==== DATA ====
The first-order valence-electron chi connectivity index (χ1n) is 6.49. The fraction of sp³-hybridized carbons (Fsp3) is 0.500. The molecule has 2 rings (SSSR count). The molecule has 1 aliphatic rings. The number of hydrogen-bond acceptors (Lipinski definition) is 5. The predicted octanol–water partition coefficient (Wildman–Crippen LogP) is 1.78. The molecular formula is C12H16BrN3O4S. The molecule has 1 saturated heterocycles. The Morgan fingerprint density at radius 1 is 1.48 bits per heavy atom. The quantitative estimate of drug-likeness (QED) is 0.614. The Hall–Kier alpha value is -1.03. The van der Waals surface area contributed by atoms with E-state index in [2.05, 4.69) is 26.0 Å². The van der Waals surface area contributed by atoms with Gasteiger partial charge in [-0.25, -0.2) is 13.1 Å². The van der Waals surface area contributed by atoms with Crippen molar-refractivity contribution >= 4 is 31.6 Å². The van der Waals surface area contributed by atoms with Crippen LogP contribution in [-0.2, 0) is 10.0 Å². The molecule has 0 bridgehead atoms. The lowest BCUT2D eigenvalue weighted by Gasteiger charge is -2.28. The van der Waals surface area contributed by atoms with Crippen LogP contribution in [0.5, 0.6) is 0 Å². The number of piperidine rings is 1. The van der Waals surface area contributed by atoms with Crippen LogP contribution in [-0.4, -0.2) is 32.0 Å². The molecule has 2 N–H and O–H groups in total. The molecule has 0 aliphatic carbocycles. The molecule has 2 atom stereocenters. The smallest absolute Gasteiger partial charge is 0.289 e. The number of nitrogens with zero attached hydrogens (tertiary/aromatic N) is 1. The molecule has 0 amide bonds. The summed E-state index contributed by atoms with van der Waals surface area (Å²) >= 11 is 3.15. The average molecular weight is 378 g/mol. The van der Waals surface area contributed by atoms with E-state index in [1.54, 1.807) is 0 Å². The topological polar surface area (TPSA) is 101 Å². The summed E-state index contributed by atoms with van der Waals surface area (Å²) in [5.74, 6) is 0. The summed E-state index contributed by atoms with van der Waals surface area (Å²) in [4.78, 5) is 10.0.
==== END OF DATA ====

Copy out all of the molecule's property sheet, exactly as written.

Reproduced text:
The first-order valence-electron chi connectivity index (χ1n) is 6.49. The fraction of sp³-hybridized carbons (Fsp3) is 0.500. The molecule has 2 rings (SSSR count). The molecule has 1 aliphatic rings. The number of hydrogen-bond acceptors (Lipinski definition) is 5. The predicted octanol–water partition coefficient (Wildman–Crippen LogP) is 1.78. The molecular formula is C12H16BrN3O4S. The molecule has 1 saturated heterocycles. The Morgan fingerprint density at radius 1 is 1.48 bits per heavy atom. The quantitative estimate of drug-likeness (QED) is 0.614. The Hall–Kier alpha value is -1.03. The van der Waals surface area contributed by atoms with E-state index in [2.05, 4.69) is 26.0 Å². The van der Waals surface area contributed by atoms with Gasteiger partial charge in [-0.25, -0.2) is 13.1 Å². The van der Waals surface area contributed by atoms with Crippen molar-refractivity contribution >= 4 is 31.6 Å². The van der Waals surface area contributed by atoms with Crippen LogP contribution in [-0.2, 0) is 10.0 Å². The molecule has 0 bridgehead atoms. The lowest BCUT2D eigenvalue weighted by Gasteiger charge is -2.28. The van der Waals surface area contributed by atoms with Crippen LogP contribution in [0.5, 0.6) is 0 Å². The number of piperidine rings is 1. The van der Waals surface area contributed by atoms with Crippen LogP contribution in [-0.4, -0.2) is 32.0 Å². The molecule has 2 N–H and O–H groups in total. The molecule has 0 aliphatic carbocycles. The molecule has 2 atom stereocenters. The smallest absolute Gasteiger partial charge is 0.289 e. The number of nitrogens with zero attached hydrogens (tertiary/aromatic N) is 1. The molecule has 0 amide bonds. The summed E-state index contributed by atoms with van der Waals surface area (Å²) >= 11 is 3.15. The average molecular weight is 378 g/mol. The van der Waals surface area contributed by atoms with E-state index in [1.54, 1.807) is 0 Å². The topological polar surface area (TPSA) is 101 Å². The summed E-state index contributed by atoms with van der Waals surface area (Å²) in [5.74, 6) is 0. The summed E-state index contributed by atoms with van der Waals surface area (Å²) in [4.78, 5) is 10.0.